Clinical testing of J&J's vaccine was temporarily halted in October when one trial participant who received the shot developed a rare, abnormal type of clot. But investigators couldn't find a link between the event and vaccination, and the pause — a typical precautionary step in large vaccine trial — was quickly lifted. No other, similar events were afterwards reported in the trial, and J&J's shot was found to be safe and strongly protective against COVID-19.
Still, health authorities in Europe and the U.S. now face a difficult communication challenge in appropriately warning of potentially serious side effects, while balancing that caution against the risk of COVID-19. In the U.S., supplies of vaccines from Pfizer and Moderna, which use a different technology, have increased dramatically and are likely sufficient to cover most adults.
White House COVID-19 response coordinator Jeff Zients said that, given the quickened pace of Pfizer and Moderna's manufacturing, there is currently "more than enough supply" for the U.S. to continue its current pace of vaccinating more than 3 million people per day. The U.S. government is working with states to ensure anyone set to receive a J&J shot will be quickly rescheduled for a Pfizer or Moderna vaccine. New York state, for instance, said that people scheduled for J&J's vaccine will now receive Pfizer's.
"This announcement will not have a significant impact on our vaccination plan," Zients said. J&J's shot makes up less than 5% of the total coronavirus vaccine doses administered in the U.S. so far.
But despite the large stockpile, news of J&J's rollout being paused could increase vaccine hesitancy at a time when cases have begun ticking higher. A slower vaccination pace — and more circulating infections — could give rise to additional variants, which could "put us in a perpetual cycle of catch-up with boosters," wrote RBC Capital Markets analyst Brian Abrahams.
FDA and CDC officials stressed Tuesday that the other two vaccines available in the U.S. haven't been linked to rare clotting events. Moderna, in a separate statement, said a safety review of the more than 64.5 million vaccinations administered globally "does not suggest an association" with such side effects.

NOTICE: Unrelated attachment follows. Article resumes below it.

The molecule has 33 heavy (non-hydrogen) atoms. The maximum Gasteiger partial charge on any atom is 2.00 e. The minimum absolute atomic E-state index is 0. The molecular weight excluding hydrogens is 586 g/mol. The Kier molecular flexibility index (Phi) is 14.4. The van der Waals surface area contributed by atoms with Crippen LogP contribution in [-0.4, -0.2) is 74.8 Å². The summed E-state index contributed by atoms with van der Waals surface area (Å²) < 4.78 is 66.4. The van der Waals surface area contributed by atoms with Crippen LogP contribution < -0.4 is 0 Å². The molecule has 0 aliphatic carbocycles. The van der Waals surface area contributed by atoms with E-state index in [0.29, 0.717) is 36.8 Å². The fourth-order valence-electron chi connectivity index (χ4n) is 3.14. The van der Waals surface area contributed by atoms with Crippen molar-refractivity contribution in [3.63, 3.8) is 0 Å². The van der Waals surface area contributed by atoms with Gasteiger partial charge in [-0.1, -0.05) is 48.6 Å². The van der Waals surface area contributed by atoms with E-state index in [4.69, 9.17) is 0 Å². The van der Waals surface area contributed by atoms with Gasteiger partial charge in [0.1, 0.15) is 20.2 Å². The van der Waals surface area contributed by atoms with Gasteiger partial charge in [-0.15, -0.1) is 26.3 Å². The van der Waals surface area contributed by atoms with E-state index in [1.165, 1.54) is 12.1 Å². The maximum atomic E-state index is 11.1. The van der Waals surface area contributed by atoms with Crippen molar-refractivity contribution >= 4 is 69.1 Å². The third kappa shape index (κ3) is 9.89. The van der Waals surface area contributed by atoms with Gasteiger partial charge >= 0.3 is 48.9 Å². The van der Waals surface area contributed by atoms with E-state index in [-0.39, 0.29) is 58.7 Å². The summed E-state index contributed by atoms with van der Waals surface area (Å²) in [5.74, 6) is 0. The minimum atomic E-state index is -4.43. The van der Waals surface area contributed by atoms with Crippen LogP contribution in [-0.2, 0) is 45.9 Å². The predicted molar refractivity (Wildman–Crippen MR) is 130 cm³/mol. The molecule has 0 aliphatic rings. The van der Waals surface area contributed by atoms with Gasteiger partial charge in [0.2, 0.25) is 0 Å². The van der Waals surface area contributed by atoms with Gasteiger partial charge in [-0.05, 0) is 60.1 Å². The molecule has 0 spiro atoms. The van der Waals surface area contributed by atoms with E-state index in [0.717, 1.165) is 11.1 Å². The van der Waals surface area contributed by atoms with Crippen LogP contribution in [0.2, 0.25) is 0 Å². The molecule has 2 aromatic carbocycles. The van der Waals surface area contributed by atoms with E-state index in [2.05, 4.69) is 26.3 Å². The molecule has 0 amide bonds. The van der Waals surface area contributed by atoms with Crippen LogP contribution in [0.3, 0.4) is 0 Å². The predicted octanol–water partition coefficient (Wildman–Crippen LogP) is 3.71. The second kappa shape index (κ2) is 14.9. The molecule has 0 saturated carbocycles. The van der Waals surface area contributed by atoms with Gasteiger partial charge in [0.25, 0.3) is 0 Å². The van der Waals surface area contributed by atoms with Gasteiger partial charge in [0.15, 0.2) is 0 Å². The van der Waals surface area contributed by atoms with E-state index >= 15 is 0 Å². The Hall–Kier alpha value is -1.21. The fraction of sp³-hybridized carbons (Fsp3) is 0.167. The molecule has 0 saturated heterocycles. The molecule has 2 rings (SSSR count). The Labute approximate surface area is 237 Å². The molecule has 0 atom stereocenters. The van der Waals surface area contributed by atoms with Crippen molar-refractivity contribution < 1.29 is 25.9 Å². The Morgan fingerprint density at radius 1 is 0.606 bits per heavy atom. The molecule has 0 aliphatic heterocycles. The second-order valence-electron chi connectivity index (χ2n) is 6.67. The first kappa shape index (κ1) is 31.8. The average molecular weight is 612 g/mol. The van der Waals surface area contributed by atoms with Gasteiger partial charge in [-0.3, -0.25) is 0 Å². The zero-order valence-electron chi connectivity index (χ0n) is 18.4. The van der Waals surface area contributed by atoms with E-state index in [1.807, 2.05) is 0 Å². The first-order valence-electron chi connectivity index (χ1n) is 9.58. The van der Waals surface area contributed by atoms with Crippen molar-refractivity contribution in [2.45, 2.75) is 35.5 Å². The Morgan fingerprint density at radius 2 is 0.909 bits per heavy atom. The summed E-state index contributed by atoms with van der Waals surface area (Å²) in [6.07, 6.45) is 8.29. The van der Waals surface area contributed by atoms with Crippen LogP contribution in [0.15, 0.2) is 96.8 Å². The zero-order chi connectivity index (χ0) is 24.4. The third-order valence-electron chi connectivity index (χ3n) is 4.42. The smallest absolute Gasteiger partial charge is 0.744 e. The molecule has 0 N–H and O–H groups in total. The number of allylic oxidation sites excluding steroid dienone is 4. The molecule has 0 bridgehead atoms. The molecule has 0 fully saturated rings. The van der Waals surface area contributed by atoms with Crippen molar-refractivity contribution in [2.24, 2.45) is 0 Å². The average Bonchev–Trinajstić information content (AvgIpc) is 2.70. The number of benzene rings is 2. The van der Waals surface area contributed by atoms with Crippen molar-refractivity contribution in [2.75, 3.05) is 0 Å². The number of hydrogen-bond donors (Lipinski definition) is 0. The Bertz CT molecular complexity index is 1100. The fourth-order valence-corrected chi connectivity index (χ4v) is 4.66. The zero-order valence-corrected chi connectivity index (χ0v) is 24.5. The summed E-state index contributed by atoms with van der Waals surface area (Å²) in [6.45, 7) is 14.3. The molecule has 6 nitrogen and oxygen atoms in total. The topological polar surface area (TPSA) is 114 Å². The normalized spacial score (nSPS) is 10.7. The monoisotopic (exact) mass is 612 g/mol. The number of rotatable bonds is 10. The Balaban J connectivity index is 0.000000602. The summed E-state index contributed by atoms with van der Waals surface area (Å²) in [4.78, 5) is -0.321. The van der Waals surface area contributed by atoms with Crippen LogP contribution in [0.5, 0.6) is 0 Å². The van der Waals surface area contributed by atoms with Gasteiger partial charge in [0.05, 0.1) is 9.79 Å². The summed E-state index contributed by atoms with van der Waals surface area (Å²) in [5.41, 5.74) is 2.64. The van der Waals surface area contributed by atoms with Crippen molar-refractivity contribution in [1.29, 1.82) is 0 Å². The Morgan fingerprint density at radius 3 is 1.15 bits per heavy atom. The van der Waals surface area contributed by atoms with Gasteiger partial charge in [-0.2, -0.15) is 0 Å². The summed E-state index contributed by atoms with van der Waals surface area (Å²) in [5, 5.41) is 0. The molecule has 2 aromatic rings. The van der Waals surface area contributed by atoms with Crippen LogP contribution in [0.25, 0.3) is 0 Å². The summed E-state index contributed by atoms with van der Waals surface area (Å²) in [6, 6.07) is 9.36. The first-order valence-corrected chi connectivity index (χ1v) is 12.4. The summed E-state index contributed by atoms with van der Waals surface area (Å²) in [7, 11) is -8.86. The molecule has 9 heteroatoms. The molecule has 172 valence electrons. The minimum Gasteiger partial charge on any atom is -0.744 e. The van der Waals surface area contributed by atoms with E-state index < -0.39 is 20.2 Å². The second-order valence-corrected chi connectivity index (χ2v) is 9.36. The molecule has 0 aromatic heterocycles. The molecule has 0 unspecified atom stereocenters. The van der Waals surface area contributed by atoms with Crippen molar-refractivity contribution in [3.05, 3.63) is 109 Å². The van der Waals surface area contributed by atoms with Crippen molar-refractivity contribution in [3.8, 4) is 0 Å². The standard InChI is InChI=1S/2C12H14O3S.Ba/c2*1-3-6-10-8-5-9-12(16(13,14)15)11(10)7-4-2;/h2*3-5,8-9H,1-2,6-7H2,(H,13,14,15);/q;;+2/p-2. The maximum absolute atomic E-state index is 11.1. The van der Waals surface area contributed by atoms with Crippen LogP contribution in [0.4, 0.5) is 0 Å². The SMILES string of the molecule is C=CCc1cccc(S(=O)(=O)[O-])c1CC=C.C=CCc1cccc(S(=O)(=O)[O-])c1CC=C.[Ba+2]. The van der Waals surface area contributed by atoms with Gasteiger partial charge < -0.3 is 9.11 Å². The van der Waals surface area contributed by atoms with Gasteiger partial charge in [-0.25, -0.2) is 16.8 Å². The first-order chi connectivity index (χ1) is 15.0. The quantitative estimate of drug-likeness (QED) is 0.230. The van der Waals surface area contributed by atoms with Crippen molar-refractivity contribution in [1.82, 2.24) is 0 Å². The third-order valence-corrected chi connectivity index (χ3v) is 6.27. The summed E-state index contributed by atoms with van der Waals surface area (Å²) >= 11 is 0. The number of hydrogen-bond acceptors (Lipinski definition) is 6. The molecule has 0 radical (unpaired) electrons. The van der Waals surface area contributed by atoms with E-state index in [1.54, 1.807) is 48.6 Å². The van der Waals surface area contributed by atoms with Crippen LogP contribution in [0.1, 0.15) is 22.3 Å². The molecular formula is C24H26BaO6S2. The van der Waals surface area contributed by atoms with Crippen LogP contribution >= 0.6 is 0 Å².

"There are three vaccines available and we are not seeing these clotting events with low platelet counts with the other two vaccines," said Anne Schuchat, the principal deputy director of the CDC, in Tuesday's briefing.
In Europe, however, vaccinations have proceeded more slowly amid ongoing supply shortages. Many countries there were counting on AstraZeneca's vaccine to be the main shot for their immunization efforts, making the safety concerns a potentially costly setback in their efforts to protect their citizens against the virus.
Last week, the European Medicines Agency confirmed a possible link between AstraZeneca's vaccine and the rare clotting cases that have happened in some 200 people out of the 34 million who have received the shot in Europe and the U.K.
The EMA stressed the benefits of vaccination still outweigh the risks, noting the grave health threat still posed by COVID-19. Even so, government heath advisers in the U.K. have recommended other vaccines be used in place of AstraZeneca's for healthy adults under 30. France and Germany have advised younger people who received their first shot get to their second dose with a different vaccine.
Jonathan Gardner contributed reporting.